following is a short biography of Charles Baker and a history of the Settlement
of Kindersley, Saskatchewan, Canada, as written by Clarke & Marion Baker of
In the summer of 1906, the following group of men from the Brethren In Christ Church (then known as Tunkards) - Elder Isaac Baker & Bishop Charles Baker of Collingwood accompanied by William Hahn of Delisle & Sam Swalm of Regina - made the first democrat trip into the Merrington district (a few miles north of Kindersley) looking for homestead lands for their friends, and to establish a church.
the trip they nearly died of thirst as they could find no water. Finally, they
decided to let the horses have their heads and as a result, were lead to
of 1907, the following party arrived in Saskatoon via train from the East -
Messrs. J.C. Baker, F.N. Baker, F.V. Copeland, H. Winger, W. Carter, G. Sheffer, & C.W. Baker (father of Clarke & Marion -
see top). As
C. W. Baker's homestead was two miles further west and Messrs. Winger, Sheffer and Carter accompanied him and stayed for the night in his tent, which was the first "home" on the homestead. The following day, they all accompanied each other to locate their homesteads. The homestead maps of those days showed a proposed railway line to run across C.W.'s land.
the lumber brought from
(25 years old at this time) was selected to be the postmaster for the Merrington district but, as he returned East
that fall, the post office was moved to Isaac Baker's for the winter. Mail
delivery in those days was very slow as it was carried via team in relays. It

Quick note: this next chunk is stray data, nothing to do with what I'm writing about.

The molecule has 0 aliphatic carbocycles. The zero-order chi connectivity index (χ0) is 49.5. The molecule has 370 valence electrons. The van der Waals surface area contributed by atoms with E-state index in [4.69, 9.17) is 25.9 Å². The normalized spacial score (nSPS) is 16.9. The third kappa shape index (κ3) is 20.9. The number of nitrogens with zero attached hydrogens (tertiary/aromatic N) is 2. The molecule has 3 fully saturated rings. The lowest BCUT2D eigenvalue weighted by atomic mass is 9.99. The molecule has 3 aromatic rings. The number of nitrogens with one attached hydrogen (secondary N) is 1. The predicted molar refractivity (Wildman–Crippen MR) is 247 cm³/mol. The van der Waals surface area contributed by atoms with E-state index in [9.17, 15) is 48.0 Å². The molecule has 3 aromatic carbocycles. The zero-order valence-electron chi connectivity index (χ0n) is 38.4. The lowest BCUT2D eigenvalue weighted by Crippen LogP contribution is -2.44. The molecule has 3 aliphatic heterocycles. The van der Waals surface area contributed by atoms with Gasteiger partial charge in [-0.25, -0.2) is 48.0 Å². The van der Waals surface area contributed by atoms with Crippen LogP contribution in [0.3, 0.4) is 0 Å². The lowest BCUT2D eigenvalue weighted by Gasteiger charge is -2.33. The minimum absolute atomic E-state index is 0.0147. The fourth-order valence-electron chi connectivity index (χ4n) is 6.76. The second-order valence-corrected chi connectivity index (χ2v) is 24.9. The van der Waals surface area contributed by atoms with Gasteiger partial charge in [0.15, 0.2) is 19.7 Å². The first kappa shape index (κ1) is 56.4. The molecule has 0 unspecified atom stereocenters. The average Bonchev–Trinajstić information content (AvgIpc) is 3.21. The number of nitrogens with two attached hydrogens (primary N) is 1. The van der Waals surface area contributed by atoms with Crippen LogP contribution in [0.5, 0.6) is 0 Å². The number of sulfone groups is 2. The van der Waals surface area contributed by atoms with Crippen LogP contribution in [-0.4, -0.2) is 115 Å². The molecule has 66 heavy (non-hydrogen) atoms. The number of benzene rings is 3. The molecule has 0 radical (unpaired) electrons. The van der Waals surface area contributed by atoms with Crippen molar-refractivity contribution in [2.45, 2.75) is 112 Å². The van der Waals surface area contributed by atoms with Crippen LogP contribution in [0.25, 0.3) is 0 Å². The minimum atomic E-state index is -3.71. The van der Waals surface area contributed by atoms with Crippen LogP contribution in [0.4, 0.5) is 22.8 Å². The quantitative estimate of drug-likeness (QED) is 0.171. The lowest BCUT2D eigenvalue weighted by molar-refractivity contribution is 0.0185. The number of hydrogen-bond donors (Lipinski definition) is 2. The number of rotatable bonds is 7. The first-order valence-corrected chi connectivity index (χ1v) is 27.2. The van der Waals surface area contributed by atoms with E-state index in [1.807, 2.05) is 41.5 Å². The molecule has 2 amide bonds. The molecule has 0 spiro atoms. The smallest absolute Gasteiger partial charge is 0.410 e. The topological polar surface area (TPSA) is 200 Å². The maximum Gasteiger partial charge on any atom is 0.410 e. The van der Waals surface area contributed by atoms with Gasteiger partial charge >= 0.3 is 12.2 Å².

would take a week to arrive from
following year, C.W. returned to his homestead and assumed the duties of
Postmaster once again. During one of his trips to
During the treks across the prairie, to entertain himself he would compose poetry. (Writers Clarke & Marion Baker had one entitled O Prairie Land which he put to the tune of O Beulah Land.)
The rail now being extended to Zealandia meant a shorter haul for supplies. During one of his stopovers there, he met his future wife who was teaching there at the time. This courtship started via stone boat before he later acquired a buggy. Her family was at Speers which is about 50 miles east of Battleford.
often recalled that on
When the rail line reached the district in the fall of 1909, it was located four miles south of C.W.'s homestead. In this area a tent town had been set up in anticipation of the railway selling town lots.
Groceries was the big item then, so they were placed at the front as well as occupying the whole north side. Shoes were on the back shelves while a line of staple dry goods occupied most of the south shelves.
Among C.W.'s many tales of his experiences of the early west, it
appears C.W. and a few of the boys went shooting to
first day the town lots were up for sale, the C.N.R. (Canadian National
Railway) realized sales of over $60,000, with the most expensive lot selling at
$1,200 to the Seymour Hotel. Thus, prospects for the town appeared very bright.
C.W. was a spokesman for a group trying to persuade the C.N.R. to call the new townsite Merrington, but as Sir
Robert Kindersley was a heavy stockholder in the railway, the company favoured the name Kindersley, as it was the first
divisional point between
Charles W. Baker and Isabel Burke were married in February of 1910 and Isabel was the first bride to take up residence in the town. The townspeople held a chivari for them which was long remembered. Their first home in Kindersley was above the store, where many of the family were born.
was a great community supporter and was forever seeking ways and means to promote
the town. On the couple's 50th anniversary in 1960, the people of the community
honoured them. Among the honours
was a park to be named
Charles is a descendant of Samuel Baker & Catharine Doner, which is where he makes
From: "Perry Doner" email@example.com
Subject: Charles W. Baker
Date: Tue, 19 Aug 2003 17:12:10 -0700